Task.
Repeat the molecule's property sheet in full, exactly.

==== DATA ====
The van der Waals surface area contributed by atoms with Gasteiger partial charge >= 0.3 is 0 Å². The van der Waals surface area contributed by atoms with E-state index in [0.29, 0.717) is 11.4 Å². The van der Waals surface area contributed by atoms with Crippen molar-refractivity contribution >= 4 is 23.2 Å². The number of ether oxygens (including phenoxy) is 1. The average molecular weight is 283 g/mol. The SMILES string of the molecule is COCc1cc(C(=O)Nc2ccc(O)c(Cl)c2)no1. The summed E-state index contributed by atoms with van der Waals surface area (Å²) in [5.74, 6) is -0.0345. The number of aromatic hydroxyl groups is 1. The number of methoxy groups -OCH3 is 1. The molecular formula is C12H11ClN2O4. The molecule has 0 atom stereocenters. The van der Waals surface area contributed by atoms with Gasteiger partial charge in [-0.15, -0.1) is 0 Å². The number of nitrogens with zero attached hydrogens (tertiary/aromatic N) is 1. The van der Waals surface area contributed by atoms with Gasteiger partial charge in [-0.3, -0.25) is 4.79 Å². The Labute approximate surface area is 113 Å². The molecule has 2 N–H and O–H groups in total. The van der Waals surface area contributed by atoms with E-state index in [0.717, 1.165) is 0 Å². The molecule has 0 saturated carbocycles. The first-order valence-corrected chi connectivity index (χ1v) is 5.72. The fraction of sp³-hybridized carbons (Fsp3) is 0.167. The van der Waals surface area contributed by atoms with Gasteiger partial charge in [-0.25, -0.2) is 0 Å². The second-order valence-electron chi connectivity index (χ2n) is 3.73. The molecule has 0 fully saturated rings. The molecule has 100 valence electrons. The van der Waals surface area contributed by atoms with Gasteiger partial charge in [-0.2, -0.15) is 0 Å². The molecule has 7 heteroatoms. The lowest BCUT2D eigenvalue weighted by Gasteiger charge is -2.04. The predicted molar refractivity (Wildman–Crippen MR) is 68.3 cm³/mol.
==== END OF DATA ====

The van der Waals surface area contributed by atoms with Gasteiger partial charge >= 0.3 is 0 Å². The van der Waals surface area contributed by atoms with E-state index in [0.29, 0.717) is 11.4 Å². The van der Waals surface area contributed by atoms with Crippen molar-refractivity contribution >= 4 is 23.2 Å². The number of ether oxygens (including phenoxy) is 1. The average molecular weight is 283 g/mol. The SMILES string of the molecule is COCc1cc(C(=O)Nc2ccc(O)c(Cl)c2)no1. The summed E-state index contributed by atoms with van der Waals surface area (Å²) in [5.74, 6) is -0.0345. The number of aromatic hydroxyl groups is 1. The number of methoxy groups -OCH3 is 1. The molecular formula is C12H11ClN2O4. The molecule has 0 atom stereocenters. The van der Waals surface area contributed by atoms with Gasteiger partial charge in [-0.15, -0.1) is 0 Å². The number of nitrogens with zero attached hydrogens (tertiary/aromatic N) is 1. The van der Waals surface area contributed by atoms with Gasteiger partial charge in [-0.3, -0.25) is 4.79 Å². The Labute approximate surface area is 113 Å². The molecule has 2 N–H and O–H groups in total. The van der Waals surface area contributed by atoms with E-state index in [0.717, 1.165) is 0 Å². The molecule has 0 saturated carbocycles. The first-order valence-corrected chi connectivity index (χ1v) is 5.72. The fraction of sp³-hybridized carbons (Fsp3) is 0.167. The van der Waals surface area contributed by atoms with Gasteiger partial charge in [-0.25, -0.2) is 0 Å². The second-order valence-electron chi connectivity index (χ2n) is 3.73. The molecule has 0 fully saturated rings. The molecule has 100 valence electrons. The van der Waals surface area contributed by atoms with Gasteiger partial charge in [-0.2, -0.15) is 0 Å². The molecule has 7 heteroatoms. The lowest BCUT2D eigenvalue weighted by Gasteiger charge is -2.04. The predicted molar refractivity (Wildman–Crippen MR) is 68.3 cm³/mol.